First, who was supposed to be ensuring federal compliance?  According to the federal Department of Education (DOE) website, the governor in each state must designate a State Agency or administer the GEER funds through their office.   Governor Stitt chose the latter.  Two years ago, the governor hired a consulting firm to monitor the GEER funds.  Taxpayers paid the firm $325,000.  Byrd’s conclusion from the audit was the consultant had not done their job.  She said the Sooner state ‘dropped the ball on compliance and oversight,’ on the GEER funds.    

     The blame for the non-compliance belongs at the feet of the governor.   In a press release, Oklahoma Speaker of the House Charles McCall said as much.  The Speaker didn’t name the governor in the presser, but the inference is there.  Attorney General Drummond weighed in on the audit, saying the people empowered to administer the GEER money did not have the qualifications or knowledge to do the job.    

     Second, Oklahoma statutes require competitive bids.  The SAI found the digital wallet vendor was given an $18 million dollar contract without going through the competitive bid process.  Circumventing or avoiding the exercise to request proposals from multiple parties might be quicker and more efficient, but it is not legal.  This administration was earlier criticized for bypassing the bid process in the awarding of foodservice/restaurant contracts at state lodges.  Government is not like a private business.  The laws/rules can slow down the process, but they are in place to protect the taxpayer and avoid misuse of funds.

   Third, the taxpayer is always the guarantor.  If the federal government demands repayment for non-compliance, John Q Public will pay the bill, not elected officials or the incompetent amateurs they hired.  In this particular case, it’s a double whammy.  Taxpayers sent tax dollars to Washington for Washington to send back to Oklahoma to be misused.  Taxpayers then have to pay back the misused money to Washington.   Confused?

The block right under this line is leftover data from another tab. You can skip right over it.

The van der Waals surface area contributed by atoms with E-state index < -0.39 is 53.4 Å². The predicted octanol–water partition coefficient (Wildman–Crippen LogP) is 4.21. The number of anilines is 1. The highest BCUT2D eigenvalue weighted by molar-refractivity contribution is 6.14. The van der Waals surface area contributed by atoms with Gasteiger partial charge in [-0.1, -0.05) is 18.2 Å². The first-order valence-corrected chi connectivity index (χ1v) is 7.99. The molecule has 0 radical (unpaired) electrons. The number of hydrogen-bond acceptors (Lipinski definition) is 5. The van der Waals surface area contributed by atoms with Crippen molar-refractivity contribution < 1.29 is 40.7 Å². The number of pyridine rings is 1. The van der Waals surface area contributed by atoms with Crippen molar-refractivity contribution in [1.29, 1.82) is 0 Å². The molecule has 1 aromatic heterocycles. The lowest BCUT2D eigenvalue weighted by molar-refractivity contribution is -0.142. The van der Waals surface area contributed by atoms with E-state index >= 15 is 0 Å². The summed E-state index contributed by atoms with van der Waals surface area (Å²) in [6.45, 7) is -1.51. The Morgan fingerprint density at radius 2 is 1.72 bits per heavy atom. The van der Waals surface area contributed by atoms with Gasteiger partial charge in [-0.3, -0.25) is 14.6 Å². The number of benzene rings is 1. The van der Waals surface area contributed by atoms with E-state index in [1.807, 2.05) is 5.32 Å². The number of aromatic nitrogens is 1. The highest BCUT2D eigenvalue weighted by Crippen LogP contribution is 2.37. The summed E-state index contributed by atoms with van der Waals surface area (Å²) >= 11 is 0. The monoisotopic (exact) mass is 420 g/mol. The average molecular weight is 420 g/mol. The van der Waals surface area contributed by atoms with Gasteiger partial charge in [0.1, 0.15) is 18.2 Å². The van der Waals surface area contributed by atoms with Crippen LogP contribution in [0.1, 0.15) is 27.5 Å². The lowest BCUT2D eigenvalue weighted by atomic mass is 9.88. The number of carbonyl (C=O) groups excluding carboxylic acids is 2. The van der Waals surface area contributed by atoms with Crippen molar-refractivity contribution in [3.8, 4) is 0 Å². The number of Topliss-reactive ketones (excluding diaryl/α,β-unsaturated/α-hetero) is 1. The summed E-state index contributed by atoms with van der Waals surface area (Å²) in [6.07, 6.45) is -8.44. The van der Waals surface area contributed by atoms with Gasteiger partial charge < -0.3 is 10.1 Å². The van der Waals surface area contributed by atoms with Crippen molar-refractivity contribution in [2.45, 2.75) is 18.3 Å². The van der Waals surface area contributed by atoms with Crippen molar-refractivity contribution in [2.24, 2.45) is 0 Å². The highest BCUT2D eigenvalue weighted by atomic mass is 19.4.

GEER funding wasn’t sought by Oklahoma.  The federal government insisted they were going to help the state, whether it was wanted or not.  The federal money was grudgingly accepted, but once accepted, recognizing the strings attached was crucial.  The lack of attention to detail could cost Oklahoma taxpayers. 

Sunday, July 9, 2023

Hooper ruling makes tribal members- "just a little bit better!'

 Weekly Opinion Editorial


by Steve Fair


     Last week, the 10th Circuit Court of Appeals reversed a federal district ruling on whether the City of Tulsa has jurisdiction over Native Americans.  Justin Hooper got a speeding ticket five years ago in Tulsa.  He pled guilty and paid his fine.  Two years later, Hooper, who is a member of the Choctaw tribe, filed for postconviction relief citing the McGirt decision.  The Tulsa municipal court threw out the case, as did the federal district court.  Hooper appealed to the appellate 10th circuit court and they agreed the Indian reservations of the five civilized tribes remains intact and the members of the tribes are under no obligation to submit or obey municipal or state law. 

     Alicia Stroble is a member of the Creek nation.  In 2022, Stroble sued the Oklahoma Tax Commission (OTC) contending that she did not have to pay state income taxes because she wasn’t subject the laws of the state of Oklahoma.  An OTC administrative judge agreed with her, but the OTC board members reversed the ruling.  The case is now in front of the Oklahoma Supreme Court, a body more unstable and unpredictable than water.  Who knows how they will rule. 

     When the McGirt decision was rendered by the Supreme Court of the United States (SCOTUS), the disestablishment of the reservations was cited as the primary issue.  McGirt was thought to apply only to criminal law, but the 10th Circuit decision in the Hooper case indicates the reestablishing of the reservations has more than criminal law implications.  Two observations:

     First, tribal members in Oklahoma should be subject the same laws as non-tribal members.  Since statehood, that has been the case.  McGirt changed that.  Now the Hooper ruling says non-tribal members in the eastern half of the state have to drive the speed limit, but tribal members can ignore it. That’s unfair and crazy!  If Stroble is successful, she will not pay taxes, but non-tribal members will have to.  That is asinine!  There can’t be two sets of rules in the state.  That will divide and ultimately destroy the state. 

     Governor Kevin Stitt said regarding the Stroble suit: “I will always fight for fairness, and it is just preposterous to believe that in this scenario a single mom of a different race would have to pay taxes, but I as governor(Stitt is Cherokee), wouldn’t because of my native heritage.  The reality is we all drive on the same roads, send our kids to the same schools- we should all play by the same set of rules regardless of race.”

     Tribal leadership appears to want to divide Oklahoma.  For over 100 years, the tribes and the state co-existed and cooperated, but now it appears tribal want preferential treatment for their citizens.  The Hooper opinion by the 10th circuit sent the message tribal members are like Post cereal- just a little bit better than other Oklahomans.